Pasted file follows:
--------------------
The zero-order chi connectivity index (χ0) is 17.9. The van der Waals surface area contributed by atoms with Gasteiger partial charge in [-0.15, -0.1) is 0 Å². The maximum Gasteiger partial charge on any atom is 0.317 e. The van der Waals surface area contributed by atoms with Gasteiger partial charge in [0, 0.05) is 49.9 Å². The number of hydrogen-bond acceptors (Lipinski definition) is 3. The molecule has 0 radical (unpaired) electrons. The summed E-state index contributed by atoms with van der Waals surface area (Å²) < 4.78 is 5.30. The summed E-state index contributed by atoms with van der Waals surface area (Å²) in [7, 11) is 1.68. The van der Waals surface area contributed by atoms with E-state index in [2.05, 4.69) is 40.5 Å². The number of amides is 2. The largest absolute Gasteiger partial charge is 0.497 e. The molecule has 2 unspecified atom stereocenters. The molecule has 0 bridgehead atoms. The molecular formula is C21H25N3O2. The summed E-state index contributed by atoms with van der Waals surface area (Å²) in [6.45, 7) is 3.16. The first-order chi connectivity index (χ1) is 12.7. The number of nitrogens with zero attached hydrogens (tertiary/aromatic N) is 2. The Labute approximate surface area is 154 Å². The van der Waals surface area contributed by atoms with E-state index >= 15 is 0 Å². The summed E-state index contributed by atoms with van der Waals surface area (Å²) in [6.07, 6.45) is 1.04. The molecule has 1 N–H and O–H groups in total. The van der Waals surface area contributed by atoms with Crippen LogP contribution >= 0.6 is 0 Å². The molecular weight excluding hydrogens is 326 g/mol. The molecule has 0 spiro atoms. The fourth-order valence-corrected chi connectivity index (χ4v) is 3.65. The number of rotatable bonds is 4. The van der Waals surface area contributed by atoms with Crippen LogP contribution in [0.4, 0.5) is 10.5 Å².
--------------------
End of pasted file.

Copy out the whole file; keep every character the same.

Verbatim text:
The zero-order chi connectivity index (χ0) is 17.9. The van der Waals surface area contributed by atoms with Gasteiger partial charge in [-0.15, -0.1) is 0 Å². The maximum Gasteiger partial charge on any atom is 0.317 e. The van der Waals surface area contributed by atoms with Gasteiger partial charge in [0, 0.05) is 49.9 Å². The number of hydrogen-bond acceptors (Lipinski definition) is 3. The molecule has 0 radical (unpaired) electrons. The summed E-state index contributed by atoms with van der Waals surface area (Å²) < 4.78 is 5.30. The summed E-state index contributed by atoms with van der Waals surface area (Å²) in [7, 11) is 1.68. The van der Waals surface area contributed by atoms with E-state index in [2.05, 4.69) is 40.5 Å². The number of amides is 2. The largest absolute Gasteiger partial charge is 0.497 e. The molecule has 2 unspecified atom stereocenters. The molecule has 0 bridgehead atoms. The molecular formula is C21H25N3O2. The summed E-state index contributed by atoms with van der Waals surface area (Å²) in [6.45, 7) is 3.16. The first-order chi connectivity index (χ1) is 12.7. The number of nitrogens with zero attached hydrogens (tertiary/aromatic N) is 2. The Labute approximate surface area is 154 Å². The van der Waals surface area contributed by atoms with E-state index >= 15 is 0 Å². The summed E-state index contributed by atoms with van der Waals surface area (Å²) in [6.07, 6.45) is 1.04. The molecule has 1 N–H and O–H groups in total. The van der Waals surface area contributed by atoms with Crippen LogP contribution >= 0.6 is 0 Å². The molecular weight excluding hydrogens is 326 g/mol. The molecule has 0 spiro atoms. The fourth-order valence-corrected chi connectivity index (χ4v) is 3.65. The number of rotatable bonds is 4. The van der Waals surface area contributed by atoms with Crippen LogP contribution in [0.4, 0.5) is 10.5 Å².